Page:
Vegetables

Scalloped Potatoes – An Highly Under-rated Potato Dish

One of the most under-rated potato dishes has got to be scalloped potatoes. This tasty potato dish is my second ranked favorite potato dish, right behind mashed (whipped) potatoes. However, they are not a dish that I get to enjoy too often because I think the only person that has ever made them for me has been my mother. I mean not that I am not capable of making them, it is just that as a single guy living on my own it does not make sense for me to take the time to prepare a dish like this for just myself to enjoy. I, like most people, have fallen under the idea that scalloped potatoes are not that easy to make as both their name sake and the look of them make scalloped potatoes sound like they are extremely difficult to master. The truth is they may be a little more time consuming to make than most potato dishes such as say a “baked potato”. However, the time and dedication will be worth while when you taste them.

Scalloped potatoes are actually a casserole dish which contains thin slices of potatoes, milk or cream, and cheese. Sometimes the dish is also prepared with breadcrumbs and/or mushrooms, tomatoes, onions, and/or mushroom soup. The “scalloped potatoes” involve layering thin potato slices, which are sometimes separated by cheese or butter. Once the layering process is complete then milk, cream, soup or a combination of these is added to the dish. From here the entire dish can be topped off with cheese, breadcrumbs, mushrooms, or whatever you see fit as an inventive chef. Most cooks prefer to boil their potatoes for around five minutes before slicing them and adding them to the casserole dish. However, the scalloped potato dish can also be prepared with sliced raw potatoes if you choose. Your standard baking potatoes work very well for this dish and when it comes to the actual cooking of scalloped potatoes, they are usually baked at 350 degrees F for a half an hour in the oven. Depending on the number of people you are planning to serve by the size of your dish the baking time may vary. You do want to cook these potatoes well, however, be careful to not over cook them as they will end up mushy.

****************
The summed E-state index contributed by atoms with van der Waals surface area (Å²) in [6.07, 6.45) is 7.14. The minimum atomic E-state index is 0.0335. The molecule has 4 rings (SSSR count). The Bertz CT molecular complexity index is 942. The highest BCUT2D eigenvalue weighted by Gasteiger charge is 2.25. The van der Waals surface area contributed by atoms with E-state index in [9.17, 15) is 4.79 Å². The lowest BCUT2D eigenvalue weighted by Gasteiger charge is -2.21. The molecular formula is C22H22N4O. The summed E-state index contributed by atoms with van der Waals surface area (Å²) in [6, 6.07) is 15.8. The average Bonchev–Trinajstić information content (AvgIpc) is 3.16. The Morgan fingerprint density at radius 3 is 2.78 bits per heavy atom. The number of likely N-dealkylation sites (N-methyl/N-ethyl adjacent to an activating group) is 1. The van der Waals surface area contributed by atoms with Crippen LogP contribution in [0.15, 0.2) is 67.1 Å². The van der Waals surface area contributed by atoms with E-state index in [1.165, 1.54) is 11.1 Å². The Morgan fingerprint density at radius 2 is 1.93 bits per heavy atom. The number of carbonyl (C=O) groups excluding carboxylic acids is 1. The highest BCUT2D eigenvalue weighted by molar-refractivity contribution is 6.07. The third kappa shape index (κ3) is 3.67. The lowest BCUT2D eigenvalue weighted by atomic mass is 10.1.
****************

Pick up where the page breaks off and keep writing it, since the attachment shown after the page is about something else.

The namesake of this dish often confuses people because quite often when you hear scalloped it makes you think of scallops. However, scalloped potatoes have nothing to do with this shellfish. It is thought that perhaps the Old English word, “collops” which meant to slice meat thinly might have been used to describe the dish after potatoes were once cut into “collops” by the cooks of Yorkshire, England.

The origin of the first scalloped potato dish is thought to be from England or the Americas but its origin is not known for sure. One thing that is for sure is the fact that this dish often finds itself being presented at traditional holiday meals. The fact that they can be prepared prior to the holiday and then simply baked when necessary, lessening the prep time on the actual holiday itself, makes them an appealing addition to any family gathering or meal time. So if you have never made them give them a shot, you will soon see how much they high light your dinner. And you will quickly realize how they were not that big of a hassle to make. Enjoy.

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1 comment

larry August 1, 2015 at 4:32 PM

You can make a pretty good substitute in a frying pan quicker. Slice, wash, soak in water overnight or at least 2 hours. Put wet potato slices in a frying pan with a little butter, salt and pepper them as to make fried potatoes. Cook (steam) covered on slow heat until browned a bit on bottom. Turn over brown side up. Mix flour and milk thoroughly in equal parts, add 3 parts cream – pour over potatoes in pan, nearly covering them. Stir slightly to ensure coverage, then continue to cook slowly until sauce has thickened and bottom has started to brown again. Take out and serve. Total time 15 minutes or less.

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